Professor Mwangi S. Kimenyi, senior fellow and former director of the Africa Growth Initiative (AGI), passed away on Saturday, June 6, 2015, in Baltimore, Maryland.
Professor Kimenyi was the heart and soul of the Africa Growth Initiative, something that all of us care about. He believed very much in AGI’s mission, its work, and perhaps, more importantly, its people. His scholarship and work ethic were only matched by his dedication to the AGI team and the issues that we were (and are) striving to accomplish.
Professor Kimenyi not only cared about the right things, but he was also keen about addressing them and doing so in the right way, no matter how difficult or challenging. In many ways, if the world worked like this, the world would be a much better place for all of us to live. In all AGI activities, Professor Kimenyi tried to bring people together, help colleagues advance their careers, and nurture the expertise that is needed in the long term.
Professor Kimenyi dedicated himself to utilizing the resources and prestige of the Brookings Institution to enhance governance, peaceful coexistence, the protection of human rights—especially those of vulnerable groups—and economic and human development in Africa. During his short tenure at AGI and the Brookings Institution, he achieved a lot. Through his leadership and thanks to the generosity of the Brookings Institution, AGI has contributed significantly to the improvement of the policy environment in Africa, as well as to a better understanding of African issues by U.S. policymakers.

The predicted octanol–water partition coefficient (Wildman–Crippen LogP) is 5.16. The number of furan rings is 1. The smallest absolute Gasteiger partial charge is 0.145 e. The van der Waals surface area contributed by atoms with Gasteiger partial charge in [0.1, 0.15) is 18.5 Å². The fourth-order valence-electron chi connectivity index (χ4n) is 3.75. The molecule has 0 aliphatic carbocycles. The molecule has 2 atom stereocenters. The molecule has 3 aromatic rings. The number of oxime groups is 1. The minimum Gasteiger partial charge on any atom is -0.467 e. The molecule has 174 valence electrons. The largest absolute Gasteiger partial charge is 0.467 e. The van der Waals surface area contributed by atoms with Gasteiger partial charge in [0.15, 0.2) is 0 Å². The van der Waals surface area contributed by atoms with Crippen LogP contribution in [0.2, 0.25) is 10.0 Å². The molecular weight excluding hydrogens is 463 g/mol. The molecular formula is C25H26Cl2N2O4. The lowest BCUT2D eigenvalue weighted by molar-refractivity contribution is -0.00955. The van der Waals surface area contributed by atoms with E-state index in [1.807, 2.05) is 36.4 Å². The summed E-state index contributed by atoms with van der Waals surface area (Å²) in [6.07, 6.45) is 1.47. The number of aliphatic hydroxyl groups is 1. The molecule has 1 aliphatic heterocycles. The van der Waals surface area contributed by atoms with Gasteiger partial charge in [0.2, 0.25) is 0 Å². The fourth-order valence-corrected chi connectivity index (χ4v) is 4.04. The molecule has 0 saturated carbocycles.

Professor Kimenyi was an accomplished man: Before he came to AGI and Brookings, Professor Kimenyi was a professor at the University of Mississippi and the University of Connecticut. He was the founding executive director of the Kenya Institute for Public Policy Research and Analysis (KIPPRA, 1999-2005); a resource person with the African Economic Research Consortium (AERC); and a research associate with the Center for the Study of African Economies, University of Oxford. Professor Kimenyi earned his undergraduate degree from the University of Nairobi (Kenya), and completed graduate work at Ohio University and George Mason University. He received a Ph.D. in economics from the Center for Study of Public Choice at George Mason University in 1986.
Through his research, he sought to enhance governance and economic development in Africa. He was especially interested in poverty reduction, pro-poor economic growth, and peaceful coexistence on the continent. He authored or co-edited eight books, many policy monographs, and several chapters in edited volumes. He also published many papers in refereed journals.
Professor Kimenyi was also the recipient of many honors and awards, including the Outstanding Research Award (2001) from the Global Development Network, and the Georgescu-Roegen Prize in Economics (1991). He was recognized by the Senate and House of Representatives of the State of Mississippi for his work on the public transit system. In 1994, Professor Kimenyi was named by Policy Review (Washington, D.C.) among the top 10 young market economists in the United States. During his tenure as the executive director of KIPPRA, the institute was ranked the top policy institution in Africa and was recognized as an international center of excellence.